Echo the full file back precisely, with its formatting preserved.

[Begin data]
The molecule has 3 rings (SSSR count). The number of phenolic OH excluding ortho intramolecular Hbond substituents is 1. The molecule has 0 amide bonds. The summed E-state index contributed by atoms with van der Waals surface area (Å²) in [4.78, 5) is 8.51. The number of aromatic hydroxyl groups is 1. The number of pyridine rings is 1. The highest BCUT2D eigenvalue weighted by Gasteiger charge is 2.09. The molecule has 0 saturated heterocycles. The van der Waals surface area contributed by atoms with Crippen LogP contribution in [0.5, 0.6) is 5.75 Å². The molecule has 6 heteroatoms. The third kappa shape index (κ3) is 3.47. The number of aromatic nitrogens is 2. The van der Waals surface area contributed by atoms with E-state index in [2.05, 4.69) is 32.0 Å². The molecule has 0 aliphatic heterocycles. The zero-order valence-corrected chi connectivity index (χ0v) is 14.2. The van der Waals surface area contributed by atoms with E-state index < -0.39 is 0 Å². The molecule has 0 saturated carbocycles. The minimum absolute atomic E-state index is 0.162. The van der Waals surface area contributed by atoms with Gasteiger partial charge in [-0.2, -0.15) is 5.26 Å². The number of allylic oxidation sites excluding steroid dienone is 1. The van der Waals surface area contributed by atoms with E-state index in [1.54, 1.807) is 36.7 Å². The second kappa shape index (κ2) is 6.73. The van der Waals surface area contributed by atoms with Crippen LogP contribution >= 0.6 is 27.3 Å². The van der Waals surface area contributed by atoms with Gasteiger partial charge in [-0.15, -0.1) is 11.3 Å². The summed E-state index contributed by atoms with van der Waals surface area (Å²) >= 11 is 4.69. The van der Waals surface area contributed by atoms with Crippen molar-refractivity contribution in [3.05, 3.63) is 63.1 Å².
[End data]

The molecule has 3 rings (SSSR count). The number of phenolic OH excluding ortho intramolecular Hbond substituents is 1. The molecule has 0 amide bonds. The summed E-state index contributed by atoms with van der Waals surface area (Å²) in [4.78, 5) is 8.51. The number of aromatic hydroxyl groups is 1. The number of pyridine rings is 1. The highest BCUT2D eigenvalue weighted by Gasteiger charge is 2.09. The molecule has 0 saturated heterocycles. The van der Waals surface area contributed by atoms with Crippen LogP contribution in [0.5, 0.6) is 5.75 Å². The molecule has 6 heteroatoms. The third kappa shape index (κ3) is 3.47. The number of aromatic nitrogens is 2. The van der Waals surface area contributed by atoms with E-state index in [2.05, 4.69) is 32.0 Å². The molecule has 0 aliphatic heterocycles. The zero-order valence-corrected chi connectivity index (χ0v) is 14.2. The van der Waals surface area contributed by atoms with E-state index < -0.39 is 0 Å². The molecule has 0 saturated carbocycles. The minimum absolute atomic E-state index is 0.162. The van der Waals surface area contributed by atoms with Gasteiger partial charge in [-0.2, -0.15) is 5.26 Å². The number of allylic oxidation sites excluding steroid dienone is 1. The van der Waals surface area contributed by atoms with E-state index in [1.54, 1.807) is 36.7 Å². The second kappa shape index (κ2) is 6.73. The van der Waals surface area contributed by atoms with Crippen LogP contribution >= 0.6 is 27.3 Å². The van der Waals surface area contributed by atoms with Gasteiger partial charge in [-0.15, -0.1) is 11.3 Å². The summed E-state index contributed by atoms with van der Waals surface area (Å²) >= 11 is 4.69. The van der Waals surface area contributed by atoms with Crippen molar-refractivity contribution in [3.05, 3.63) is 63.1 Å².